A centrifuge is a type of research equipment that spins a liquid suspension at high rotational speeds to separate it into different layers according to density. Due to these high rotational speeds, centrifuges are delicate, can break easily, and can be dangerous when not used correctly. Following some simple operating guidelines should avoid injury during use.
Method 1 of 2: Prepare and Load the Samples
Step 1. Check centrifuge bottles and tubes for cracks before use
Because a centrifuge can spin at high speeds, a liquid sample can easily become an aerosol if not properly contained. Cracked tubes can break at high speeds or in the best case, liquid dripping onto the rotor.
Discard broken or cracked tubes to avoid accidental use in the future
Step 2. Cover the tubes with the appropriate cap
Tubes that have been specified for use in a centrifuge have a suitable plug or cap that seals them. Using a different lid or covering such as wrap or aluminum foil can easily cause spillage inside the centrifuge. Aerosolizing the sample can be dangerous to your health and the environment. Furthermore, it can lead to the loss of valuable samples.
Step 3. Clean the outside of the tube with disinfectant before placing it in the centrifuge
Cleaning the tube is especially important if you are working with biohazard material. You should limit any possible spillage or aerosol formation of the sample. The best prevention is to clean the sample with a suitable disinfectant before it begins to spin.
Step 4. Clearly identify the tubes
You may know how you put the tubes in the centrifuge before you start spinning, but in the end you won't be able to tell them apart. Make sure you put some kind of label on each tube so you know which sample is which.
It is better to label the tube directly rather than using a sticker. A decal can fall off during the turn making identification difficult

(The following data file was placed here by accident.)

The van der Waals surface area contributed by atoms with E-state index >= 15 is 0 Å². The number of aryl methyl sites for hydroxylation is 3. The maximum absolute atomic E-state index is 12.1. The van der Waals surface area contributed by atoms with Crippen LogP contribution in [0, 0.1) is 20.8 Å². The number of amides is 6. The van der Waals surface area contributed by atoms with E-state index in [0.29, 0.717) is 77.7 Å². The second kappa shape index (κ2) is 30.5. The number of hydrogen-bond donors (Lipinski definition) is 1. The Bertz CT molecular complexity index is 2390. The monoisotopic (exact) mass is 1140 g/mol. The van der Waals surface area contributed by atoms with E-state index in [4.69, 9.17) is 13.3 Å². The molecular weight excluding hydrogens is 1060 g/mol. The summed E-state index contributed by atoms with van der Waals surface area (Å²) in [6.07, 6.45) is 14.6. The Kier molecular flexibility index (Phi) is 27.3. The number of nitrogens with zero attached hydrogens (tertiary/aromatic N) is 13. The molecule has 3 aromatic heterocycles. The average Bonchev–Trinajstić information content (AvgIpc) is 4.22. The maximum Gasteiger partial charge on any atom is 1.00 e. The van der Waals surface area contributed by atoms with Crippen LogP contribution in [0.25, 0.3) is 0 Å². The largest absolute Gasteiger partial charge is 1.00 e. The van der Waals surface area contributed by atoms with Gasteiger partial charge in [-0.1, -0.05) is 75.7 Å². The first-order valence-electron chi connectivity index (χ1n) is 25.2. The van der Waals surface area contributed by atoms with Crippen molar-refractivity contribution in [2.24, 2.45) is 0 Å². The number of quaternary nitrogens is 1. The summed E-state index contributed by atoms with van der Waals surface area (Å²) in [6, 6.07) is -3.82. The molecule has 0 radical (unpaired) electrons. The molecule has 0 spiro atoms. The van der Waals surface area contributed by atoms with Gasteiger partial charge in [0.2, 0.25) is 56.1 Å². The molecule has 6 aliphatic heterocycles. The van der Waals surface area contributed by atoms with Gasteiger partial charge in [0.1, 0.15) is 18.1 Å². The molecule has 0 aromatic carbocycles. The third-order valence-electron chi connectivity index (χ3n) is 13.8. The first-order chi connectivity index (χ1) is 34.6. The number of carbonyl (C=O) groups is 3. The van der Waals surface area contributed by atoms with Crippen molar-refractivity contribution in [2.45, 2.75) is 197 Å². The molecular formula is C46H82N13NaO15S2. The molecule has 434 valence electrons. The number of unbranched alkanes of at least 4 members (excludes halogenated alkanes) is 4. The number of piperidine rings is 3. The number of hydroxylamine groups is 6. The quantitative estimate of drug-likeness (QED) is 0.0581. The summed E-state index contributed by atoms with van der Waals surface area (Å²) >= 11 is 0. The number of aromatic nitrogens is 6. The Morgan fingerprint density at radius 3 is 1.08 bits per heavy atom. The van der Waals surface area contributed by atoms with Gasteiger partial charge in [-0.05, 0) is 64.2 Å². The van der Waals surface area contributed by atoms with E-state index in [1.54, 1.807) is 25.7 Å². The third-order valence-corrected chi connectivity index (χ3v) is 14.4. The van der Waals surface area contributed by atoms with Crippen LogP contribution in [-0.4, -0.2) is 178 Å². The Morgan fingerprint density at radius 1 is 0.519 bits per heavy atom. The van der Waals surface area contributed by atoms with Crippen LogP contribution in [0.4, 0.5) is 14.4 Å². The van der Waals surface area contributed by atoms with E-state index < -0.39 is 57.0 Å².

Step 5. Make a counterweight for the centrifuge tube that you want to put in the centrifuge
At high speeds, a centrifuge can easily become unbalanced if there are no equal masses opposite each other on the rotor. Remember to balance the masses of the tubes, not the volumes. Weigh the tube with the sample and record the mass. Add water to a separate empty tube until the mass is the same as the sample and label it as an equilibrium tube.
- Unbalanced tubes can lead to permanent damage to the centrifuge and can be dangerous if the rotor escapes from the rest of the centrifuge.
- Balance is extremely important at higher spin speeds.
- Many centrifuges will automatically shut off if they detect an unbalanced load, but older centrifuges may not have this feature. If the centrifuge begins to shake or shake, it is unbalanced and should be stopped immediately.
Method 2 of 2: Use the centrifuge
Step 1. Place the centrifuge on a firm, level surface
Due to the high speeds at which the centrifuge rotates, it must be placed on a solid, flat surface. Find a level table or counter that is safe and can adequately hold the weight of the centrifuge.
If you notice that the centrifuge is slipping or the counter is loose, return the centrifuge to a more stable location
Step 2. Choose the right rotor to use at the speed you need
The rotor is a part that spins the sample. Some rotors have arms that you can attach smaller cubes to, while other rotors are a piece that you put the tubes on directly. Rotors are designed for specific tubes and speeds. Use a rotor that fits the sample tubes and is within the required speed limit.